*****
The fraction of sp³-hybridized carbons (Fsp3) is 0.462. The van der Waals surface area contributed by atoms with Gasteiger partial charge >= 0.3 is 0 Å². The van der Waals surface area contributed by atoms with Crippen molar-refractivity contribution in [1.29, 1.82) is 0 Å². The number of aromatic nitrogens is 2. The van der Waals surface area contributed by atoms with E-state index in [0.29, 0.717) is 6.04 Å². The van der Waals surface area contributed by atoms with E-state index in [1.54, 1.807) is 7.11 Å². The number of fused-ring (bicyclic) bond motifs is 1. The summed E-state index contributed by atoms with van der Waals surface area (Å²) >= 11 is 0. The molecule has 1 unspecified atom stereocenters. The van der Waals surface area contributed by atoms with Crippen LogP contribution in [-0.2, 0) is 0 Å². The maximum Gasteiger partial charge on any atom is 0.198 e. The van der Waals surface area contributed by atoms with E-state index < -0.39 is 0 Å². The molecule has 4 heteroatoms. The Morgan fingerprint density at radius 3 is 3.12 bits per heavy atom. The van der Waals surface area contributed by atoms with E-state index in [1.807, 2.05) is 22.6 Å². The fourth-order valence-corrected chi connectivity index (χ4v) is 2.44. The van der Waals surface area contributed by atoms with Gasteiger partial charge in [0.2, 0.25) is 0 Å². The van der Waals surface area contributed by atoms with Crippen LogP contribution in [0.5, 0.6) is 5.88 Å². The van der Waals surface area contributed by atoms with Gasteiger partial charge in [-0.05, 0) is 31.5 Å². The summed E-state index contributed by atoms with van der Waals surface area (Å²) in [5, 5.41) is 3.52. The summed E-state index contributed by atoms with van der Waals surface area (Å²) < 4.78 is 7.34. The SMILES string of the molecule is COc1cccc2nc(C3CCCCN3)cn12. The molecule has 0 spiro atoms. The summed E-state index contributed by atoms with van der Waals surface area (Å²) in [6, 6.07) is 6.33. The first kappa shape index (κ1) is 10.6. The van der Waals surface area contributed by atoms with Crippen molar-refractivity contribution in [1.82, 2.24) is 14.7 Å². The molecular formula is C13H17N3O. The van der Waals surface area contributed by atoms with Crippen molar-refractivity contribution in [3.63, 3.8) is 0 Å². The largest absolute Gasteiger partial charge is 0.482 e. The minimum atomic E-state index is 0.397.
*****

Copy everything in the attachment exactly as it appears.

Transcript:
The fraction of sp³-hybridized carbons (Fsp3) is 0.462. The van der Waals surface area contributed by atoms with Gasteiger partial charge >= 0.3 is 0 Å². The van der Waals surface area contributed by atoms with Crippen molar-refractivity contribution in [1.29, 1.82) is 0 Å². The number of aromatic nitrogens is 2. The van der Waals surface area contributed by atoms with E-state index in [0.29, 0.717) is 6.04 Å². The van der Waals surface area contributed by atoms with E-state index in [1.54, 1.807) is 7.11 Å². The number of fused-ring (bicyclic) bond motifs is 1. The summed E-state index contributed by atoms with van der Waals surface area (Å²) >= 11 is 0. The molecule has 1 unspecified atom stereocenters. The van der Waals surface area contributed by atoms with Crippen LogP contribution in [-0.2, 0) is 0 Å². The maximum Gasteiger partial charge on any atom is 0.198 e. The van der Waals surface area contributed by atoms with E-state index < -0.39 is 0 Å². The molecule has 4 heteroatoms. The Morgan fingerprint density at radius 3 is 3.12 bits per heavy atom. The van der Waals surface area contributed by atoms with E-state index in [1.807, 2.05) is 22.6 Å². The fourth-order valence-corrected chi connectivity index (χ4v) is 2.44. The van der Waals surface area contributed by atoms with Gasteiger partial charge in [0.2, 0.25) is 0 Å². The van der Waals surface area contributed by atoms with Crippen LogP contribution in [0.5, 0.6) is 5.88 Å². The van der Waals surface area contributed by atoms with Gasteiger partial charge in [-0.05, 0) is 31.5 Å². The summed E-state index contributed by atoms with van der Waals surface area (Å²) in [5, 5.41) is 3.52. The summed E-state index contributed by atoms with van der Waals surface area (Å²) < 4.78 is 7.34. The SMILES string of the molecule is COc1cccc2nc(C3CCCCN3)cn12. The molecule has 0 spiro atoms. The summed E-state index contributed by atoms with van der Waals surface area (Å²) in [6, 6.07) is 6.33. The first kappa shape index (κ1) is 10.6. The van der Waals surface area contributed by atoms with Crippen molar-refractivity contribution in [1.82, 2.24) is 14.7 Å². The molecular formula is C13H17N3O. The van der Waals surface area contributed by atoms with Crippen molar-refractivity contribution in [3.63, 3.8) is 0 Å². The largest absolute Gasteiger partial charge is 0.482 e. The minimum atomic E-state index is 0.397.